internet FREE

Life of Yablon Lake District internet freeI’ve always wanted to holiday somewhere remote with no Internet access. But never bitten the bullet nor been actually brave enough to subject my nearest and dearest to such a ‘hardship’. However sometimes fate is written in the sky and so today we have arrived in a remote part of the Lake District to find that a recent storm has destroyed the rental cottage’s connection to the world wide web.

Life of Yablon Lake District internet free

So basically I’m jumping up and down with glee. It’s my dream come true… in a curious sort of ‘need to do this before I die’ way. One whole week with no emailing, googling and tweeting. He might as well leave his ipad in its case and forget Bloomberg, Sky News and the cricket score. Mini can’t email her friends and Small can’t drum up those infinite word searches (his latest obsession). Plus we’re on holiday with Lord and Lady Y too. Lord Y is talking about writing emails offline and walking his laptop down to the local pub to press SEND.

Life of Yablon Lake District internet free

We don’t even know what the weather will be like tomorrow. (Better not to know if it’s back-to-back rain anyway). Emails from the tail end of Friday’s workday are falling on deaf in-boxes. There is no functioning TV and even the phone reception is non existent so there’s no way of knowing if anyone might be trying to get hold of any of us.

Life of Yablon Lake District internet free

But all three generations are embracing this social experiment. Besides, we have tea, chocolate, a Roberts radio and a football. Nothing else is needed when holidaying in England. Not least Internet access.

{Posted while drinking a cold beer at the Mortal Man pub (thank you!) in Troutbeck}





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are THEY our future?

I’m generally an optimistic person. I tend to believe that everything will work out for the best unless the evidence is overwhelmingly to the contrary. But some of the ‘modern parenting’ I have witnessed recently is seriously alarming me, and could even suggest a proper crisis on our hands.

temper-tantrum-cartoonI think most of it boils down to a parenting fear of offspring. The mother who turns up at the school gates with a choice of snack, unsure which one little Peter might want after his long, trying day. I watched as Peter reprimanded his mother. Both sugary alternatives were wrong. She lowered her head, apologizing to this 6 year old tyrant.

The bar is continually lowered, when the brats misbehave. Whether it’s a public outburst or private surliness, the adults shrug their shoulders as if to say, ‘That’s kids for you!’ But of course it doesn’t have to be. These minors need manners and a little self-control, basically nothing a table clearing, bed making or even car cleaning couldn’t sort out. The only reason they tantrum (past the age of 3) is because they are being allowed to.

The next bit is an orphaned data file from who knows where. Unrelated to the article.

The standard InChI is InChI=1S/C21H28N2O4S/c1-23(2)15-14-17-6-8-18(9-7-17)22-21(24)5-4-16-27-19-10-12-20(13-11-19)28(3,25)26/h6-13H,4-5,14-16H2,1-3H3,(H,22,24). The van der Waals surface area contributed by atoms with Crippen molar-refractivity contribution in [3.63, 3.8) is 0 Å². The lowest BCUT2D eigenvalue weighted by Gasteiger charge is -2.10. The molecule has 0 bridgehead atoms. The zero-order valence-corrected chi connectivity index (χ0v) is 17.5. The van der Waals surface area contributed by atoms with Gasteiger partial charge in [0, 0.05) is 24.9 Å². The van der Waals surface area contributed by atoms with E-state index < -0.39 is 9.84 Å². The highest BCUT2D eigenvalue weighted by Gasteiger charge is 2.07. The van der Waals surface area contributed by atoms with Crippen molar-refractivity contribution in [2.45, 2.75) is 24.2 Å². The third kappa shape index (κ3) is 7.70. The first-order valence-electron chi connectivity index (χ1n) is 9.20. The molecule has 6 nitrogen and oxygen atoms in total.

Before I appear smug, mum-know-it-all and horribly preachy, one final example of this certain tribe of the next generation. In the playground last week, one of (9 year old) Small’s friends was slapped across the face by a boy 3 years his junior. The incident was completely unprovoked and a shock to the older boys.   However much the authorities tried to ensure this boy apologized, he failed. Is this normal? At all acceptable? Simply an attention-seeking ploy? I have no idea any more but, at the every least, seems to me to be a worrying sign of the times.

This column first appeared in The Lady where I am their Mum About Town.

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a surprise in Venice

I have since heard that the idea of a surprise fills many with dread. Luckily, as it turns out, I am not one of them.   As soon as I had whiff that He was up to something, I honestly didn’t try to sniff it out too much. Secretly delighted not to be doing the organising and there isn’t really anything more flattering than someone going to all that trouble …

Any readers following my social feeds last weekend would be only too aware that I spent 3 nights in Venice celebrating 15 years of marriage to Him.  In fact, they would also know that until I walked to the airport gate at Gatwick, I had literally no idea where I was going.

Only delivered instructions to palm off the Smalls, a cryptic packing list and a strict demand to leave my laptop at home – it appeared we were off on a glorious mini-moon.

Life of Yablon Venice surprise

Of course, He totally pulled it off. Met by a super-speedy water taxi, we powered off in search of Venice’s latest addition private island hotel to open in its Adriatic sea lagoon.